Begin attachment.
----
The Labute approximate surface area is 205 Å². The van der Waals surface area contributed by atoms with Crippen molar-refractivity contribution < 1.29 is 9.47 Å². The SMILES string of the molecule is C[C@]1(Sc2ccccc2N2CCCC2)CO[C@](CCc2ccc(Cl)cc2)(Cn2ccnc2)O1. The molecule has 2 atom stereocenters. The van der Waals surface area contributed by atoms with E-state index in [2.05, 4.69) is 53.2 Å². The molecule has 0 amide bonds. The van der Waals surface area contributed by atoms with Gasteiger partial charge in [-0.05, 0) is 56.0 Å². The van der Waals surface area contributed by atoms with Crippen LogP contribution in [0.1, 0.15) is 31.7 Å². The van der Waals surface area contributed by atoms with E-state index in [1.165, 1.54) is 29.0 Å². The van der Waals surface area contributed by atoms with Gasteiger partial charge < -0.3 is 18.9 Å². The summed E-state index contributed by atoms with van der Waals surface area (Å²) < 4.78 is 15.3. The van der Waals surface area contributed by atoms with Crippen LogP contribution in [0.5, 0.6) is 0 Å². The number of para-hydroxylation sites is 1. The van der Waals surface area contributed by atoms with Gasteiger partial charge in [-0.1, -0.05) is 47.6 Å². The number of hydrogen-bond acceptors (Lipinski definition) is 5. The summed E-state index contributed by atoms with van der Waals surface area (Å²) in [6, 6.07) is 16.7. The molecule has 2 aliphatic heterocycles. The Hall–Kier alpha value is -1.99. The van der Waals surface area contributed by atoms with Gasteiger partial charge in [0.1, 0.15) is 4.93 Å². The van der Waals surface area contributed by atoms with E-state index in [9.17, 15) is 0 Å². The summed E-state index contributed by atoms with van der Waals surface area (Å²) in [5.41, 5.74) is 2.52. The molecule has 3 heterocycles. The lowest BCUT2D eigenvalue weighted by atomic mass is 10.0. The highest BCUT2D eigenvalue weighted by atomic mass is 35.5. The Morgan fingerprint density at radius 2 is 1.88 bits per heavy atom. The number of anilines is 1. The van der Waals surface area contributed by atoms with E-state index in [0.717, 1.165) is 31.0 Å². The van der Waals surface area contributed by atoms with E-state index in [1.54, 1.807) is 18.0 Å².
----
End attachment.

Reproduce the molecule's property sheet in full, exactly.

The Labute approximate surface area is 205 Å². The van der Waals surface area contributed by atoms with Crippen molar-refractivity contribution < 1.29 is 9.47 Å². The SMILES string of the molecule is C[C@]1(Sc2ccccc2N2CCCC2)CO[C@](CCc2ccc(Cl)cc2)(Cn2ccnc2)O1. The molecule has 2 atom stereocenters. The van der Waals surface area contributed by atoms with E-state index in [2.05, 4.69) is 53.2 Å². The molecule has 0 amide bonds. The van der Waals surface area contributed by atoms with Gasteiger partial charge in [-0.05, 0) is 56.0 Å². The van der Waals surface area contributed by atoms with Crippen LogP contribution in [0.1, 0.15) is 31.7 Å². The van der Waals surface area contributed by atoms with E-state index in [1.165, 1.54) is 29.0 Å². The van der Waals surface area contributed by atoms with Gasteiger partial charge < -0.3 is 18.9 Å². The summed E-state index contributed by atoms with van der Waals surface area (Å²) < 4.78 is 15.3. The van der Waals surface area contributed by atoms with Crippen LogP contribution in [0.5, 0.6) is 0 Å². The number of para-hydroxylation sites is 1. The van der Waals surface area contributed by atoms with Gasteiger partial charge in [-0.1, -0.05) is 47.6 Å². The number of hydrogen-bond acceptors (Lipinski definition) is 5. The summed E-state index contributed by atoms with van der Waals surface area (Å²) in [6, 6.07) is 16.7. The molecule has 2 aliphatic heterocycles. The Hall–Kier alpha value is -1.99. The van der Waals surface area contributed by atoms with Gasteiger partial charge in [0.1, 0.15) is 4.93 Å². The van der Waals surface area contributed by atoms with E-state index in [9.17, 15) is 0 Å². The summed E-state index contributed by atoms with van der Waals surface area (Å²) in [5.41, 5.74) is 2.52. The molecule has 3 heterocycles. The lowest BCUT2D eigenvalue weighted by atomic mass is 10.0. The highest BCUT2D eigenvalue weighted by atomic mass is 35.5. The Morgan fingerprint density at radius 2 is 1.88 bits per heavy atom. The number of anilines is 1. The van der Waals surface area contributed by atoms with E-state index in [0.717, 1.165) is 31.0 Å². The van der Waals surface area contributed by atoms with E-state index in [1.54, 1.807) is 18.0 Å².